CAMP FOSTER, Okinawa – While the Japanese mainland celebrated Sunday, Okinawans staged a protest rally over the national 61st anniversary of the country receiving its postwar independence through a treaty with the United States.
Many here see Tokyo’s decision in 1952 to allow the continued U.S. occupation of Okinawa while brokering mainland Japan’s freedom as a betrayal – a move that led to generations of unrest and political friction over the large foreign military presence on the island that continues to complicate U.S.-Japan relations today.
Prime Minister Shinzo Abe, a conservative elected last fall, stoked anger from Okinawans and the prefectural government by deciding to mark the anniversary, which island residents call a “day of humiliation.” Despite a public statement by the administration calling for the nation to remember Okinawan suffering, the island’s prefectural assembly recently cast a vote unanimously opposing the Sunday's anniversary celebration.
“Prime Minister Abe woke a sleeping dog” and rekindled sorrow and disappointment, said Takeshi Onaga, mayor of Naha, Okinawa’s capital.
Thousands gathered at a seaside park Sunday for a rally against what many residents see as the island’s U.S. military plight at the hands of Tokyo. On Thursday, Onaga and more than 600 people gathered in Naha for a forum on the anniversary celebration of the San Francisco Treaty, which officially ended the war with Japan, granted the country its sovereignty - except for Okinawa and two other smaller island areas - and laid out a plan for war reparations.
The U.S. occupation and government administration of Okinawa continued until 1972, when it was returned to Tokyo’s control. It has since remained the base for the majority of U.S. military forces stationed in Japan, including one of the largest air bases in the world and Marine jungle-warfare training grounds.
Most recently, Okinawa has been locked in a bitter dispute with the central government over its agreement with the U.S. to build a new Marine Corps air station on the island to replace the controversial Marine Corps Air Station Futenma, which will be home base for squadrons of the newly deployed MV-22 Osprey aircraft. The hybrids’ first deployment last fall triggered large public demonstrations that threated to shut down Futenma.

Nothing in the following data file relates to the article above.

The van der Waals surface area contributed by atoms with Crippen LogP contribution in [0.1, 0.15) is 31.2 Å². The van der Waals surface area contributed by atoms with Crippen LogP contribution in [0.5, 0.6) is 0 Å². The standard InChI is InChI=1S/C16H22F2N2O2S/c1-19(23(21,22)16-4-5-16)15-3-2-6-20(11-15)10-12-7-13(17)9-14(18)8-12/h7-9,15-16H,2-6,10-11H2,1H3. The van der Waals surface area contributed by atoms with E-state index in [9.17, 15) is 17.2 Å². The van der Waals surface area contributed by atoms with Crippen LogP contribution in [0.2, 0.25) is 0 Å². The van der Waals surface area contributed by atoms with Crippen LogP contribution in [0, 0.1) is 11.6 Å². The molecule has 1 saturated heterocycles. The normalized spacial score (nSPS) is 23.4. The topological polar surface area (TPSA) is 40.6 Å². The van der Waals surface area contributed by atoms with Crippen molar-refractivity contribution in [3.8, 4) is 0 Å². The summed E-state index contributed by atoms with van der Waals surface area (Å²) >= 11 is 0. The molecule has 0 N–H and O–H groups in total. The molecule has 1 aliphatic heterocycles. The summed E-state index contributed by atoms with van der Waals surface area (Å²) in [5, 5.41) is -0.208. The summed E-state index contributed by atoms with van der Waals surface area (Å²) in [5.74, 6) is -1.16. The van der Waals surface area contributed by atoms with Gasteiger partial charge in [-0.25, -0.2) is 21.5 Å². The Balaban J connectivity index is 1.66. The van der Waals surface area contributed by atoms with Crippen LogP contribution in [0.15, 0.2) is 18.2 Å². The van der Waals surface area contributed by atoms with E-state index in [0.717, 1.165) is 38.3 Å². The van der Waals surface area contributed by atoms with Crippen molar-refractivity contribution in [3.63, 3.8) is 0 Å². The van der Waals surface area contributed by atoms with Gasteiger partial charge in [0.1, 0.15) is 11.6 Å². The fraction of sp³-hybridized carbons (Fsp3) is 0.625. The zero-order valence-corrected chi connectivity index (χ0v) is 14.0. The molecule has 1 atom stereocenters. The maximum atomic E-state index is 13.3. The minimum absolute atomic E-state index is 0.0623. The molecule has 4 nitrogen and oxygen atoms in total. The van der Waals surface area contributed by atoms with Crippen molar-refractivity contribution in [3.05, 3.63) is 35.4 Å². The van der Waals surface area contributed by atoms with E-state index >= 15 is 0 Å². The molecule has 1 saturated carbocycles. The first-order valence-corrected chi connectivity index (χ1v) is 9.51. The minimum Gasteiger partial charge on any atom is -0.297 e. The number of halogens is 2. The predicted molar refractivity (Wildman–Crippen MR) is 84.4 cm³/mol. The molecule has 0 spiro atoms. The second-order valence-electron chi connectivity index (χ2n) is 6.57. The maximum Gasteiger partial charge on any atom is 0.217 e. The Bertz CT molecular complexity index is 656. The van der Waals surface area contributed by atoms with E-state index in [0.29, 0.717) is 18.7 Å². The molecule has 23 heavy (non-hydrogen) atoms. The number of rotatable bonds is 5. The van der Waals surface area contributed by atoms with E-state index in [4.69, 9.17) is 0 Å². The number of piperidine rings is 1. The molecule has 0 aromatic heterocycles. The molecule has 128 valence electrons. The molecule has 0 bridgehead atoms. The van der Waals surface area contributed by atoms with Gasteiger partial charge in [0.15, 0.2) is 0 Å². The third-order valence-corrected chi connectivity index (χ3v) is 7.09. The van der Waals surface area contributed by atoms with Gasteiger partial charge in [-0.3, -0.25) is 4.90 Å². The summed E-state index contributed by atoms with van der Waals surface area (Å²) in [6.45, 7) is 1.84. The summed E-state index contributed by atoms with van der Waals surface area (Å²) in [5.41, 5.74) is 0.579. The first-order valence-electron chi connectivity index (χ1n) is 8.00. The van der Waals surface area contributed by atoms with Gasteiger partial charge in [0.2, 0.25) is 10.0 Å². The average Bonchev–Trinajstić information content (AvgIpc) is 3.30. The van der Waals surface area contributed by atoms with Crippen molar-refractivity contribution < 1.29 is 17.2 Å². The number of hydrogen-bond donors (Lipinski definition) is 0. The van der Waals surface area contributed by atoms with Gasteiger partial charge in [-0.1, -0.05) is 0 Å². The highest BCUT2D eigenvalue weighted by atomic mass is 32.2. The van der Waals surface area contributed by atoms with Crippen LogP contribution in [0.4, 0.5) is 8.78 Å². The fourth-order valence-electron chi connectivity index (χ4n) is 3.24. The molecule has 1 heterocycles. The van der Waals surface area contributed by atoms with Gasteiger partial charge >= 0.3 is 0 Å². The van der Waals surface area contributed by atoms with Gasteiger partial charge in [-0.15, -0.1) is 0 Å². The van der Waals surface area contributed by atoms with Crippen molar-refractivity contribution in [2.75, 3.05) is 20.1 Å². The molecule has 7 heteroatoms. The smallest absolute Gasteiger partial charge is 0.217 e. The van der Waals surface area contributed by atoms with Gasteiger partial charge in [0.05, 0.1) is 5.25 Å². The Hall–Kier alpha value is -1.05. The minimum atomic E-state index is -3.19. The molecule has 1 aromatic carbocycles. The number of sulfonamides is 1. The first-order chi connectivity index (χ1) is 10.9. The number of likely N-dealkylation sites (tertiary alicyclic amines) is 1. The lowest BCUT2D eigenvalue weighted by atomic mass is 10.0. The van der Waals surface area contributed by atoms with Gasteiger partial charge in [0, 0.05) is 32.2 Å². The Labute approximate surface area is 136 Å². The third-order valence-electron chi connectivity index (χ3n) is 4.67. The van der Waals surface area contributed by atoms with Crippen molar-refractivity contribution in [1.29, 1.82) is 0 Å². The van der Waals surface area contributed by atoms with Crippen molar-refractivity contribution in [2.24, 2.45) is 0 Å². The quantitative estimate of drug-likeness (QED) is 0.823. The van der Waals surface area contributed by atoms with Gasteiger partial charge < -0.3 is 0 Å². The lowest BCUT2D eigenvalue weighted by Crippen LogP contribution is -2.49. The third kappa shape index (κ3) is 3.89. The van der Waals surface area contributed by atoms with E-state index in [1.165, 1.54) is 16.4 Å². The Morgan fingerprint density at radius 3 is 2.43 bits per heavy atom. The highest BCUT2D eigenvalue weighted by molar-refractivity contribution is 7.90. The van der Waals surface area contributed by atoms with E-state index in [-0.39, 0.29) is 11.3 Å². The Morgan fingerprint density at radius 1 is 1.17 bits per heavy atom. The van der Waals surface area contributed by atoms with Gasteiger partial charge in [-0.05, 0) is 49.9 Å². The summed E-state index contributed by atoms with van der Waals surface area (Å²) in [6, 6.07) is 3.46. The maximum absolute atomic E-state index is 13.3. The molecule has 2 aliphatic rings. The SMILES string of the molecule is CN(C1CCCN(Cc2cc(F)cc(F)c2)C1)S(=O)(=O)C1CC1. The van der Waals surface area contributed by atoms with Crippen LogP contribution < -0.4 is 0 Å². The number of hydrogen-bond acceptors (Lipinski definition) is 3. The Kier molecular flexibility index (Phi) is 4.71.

“Moving Futenma operations to Henoko, deployment of the Ospreys -- the Tokyo government keeps saying that it will make a sincere effort to obtain understanding from Okinawa,” Onaga said. “But when the prime minister decided to celebrate the day, the suffering of Okinawa must have been completely out of his mind.”
Shortly after the Abe administration announced the celebration plan, Okinawa Gov. Hirokazu Nakaima said Okinawa’s ongoing struggles over the nearly seven-decade U.S. military presence were originally created by the decision to cede its sovereignty in the San Francisco Treaty.
“At that point, Okinawa was severed from the rest of Japan and cast under U.S. military administration,” he said. “The problems on Okinawa today are all stemming from there.”
Nakaima must now decide whether to grant Tokyo permission to reclaim land along the Okinawa coast to build the new Marine Corps air station. The governor is expected to make a decision by the end of the year.
Even before the celebration Sunday, many Okinawans opposed the replacement of Futenma. The move by the Abe administration could help to kindle that public resistance.
Mitsuko Kadekaru, 57, a resident of Tomigusuku who attended the Naha forum, said human rights on Okinawa were taken lightly during the war and postwar occupation period and that the national celebration of the treaty anniversary brought back feelings of suffering.
“It was like reopening old wounds,” she said.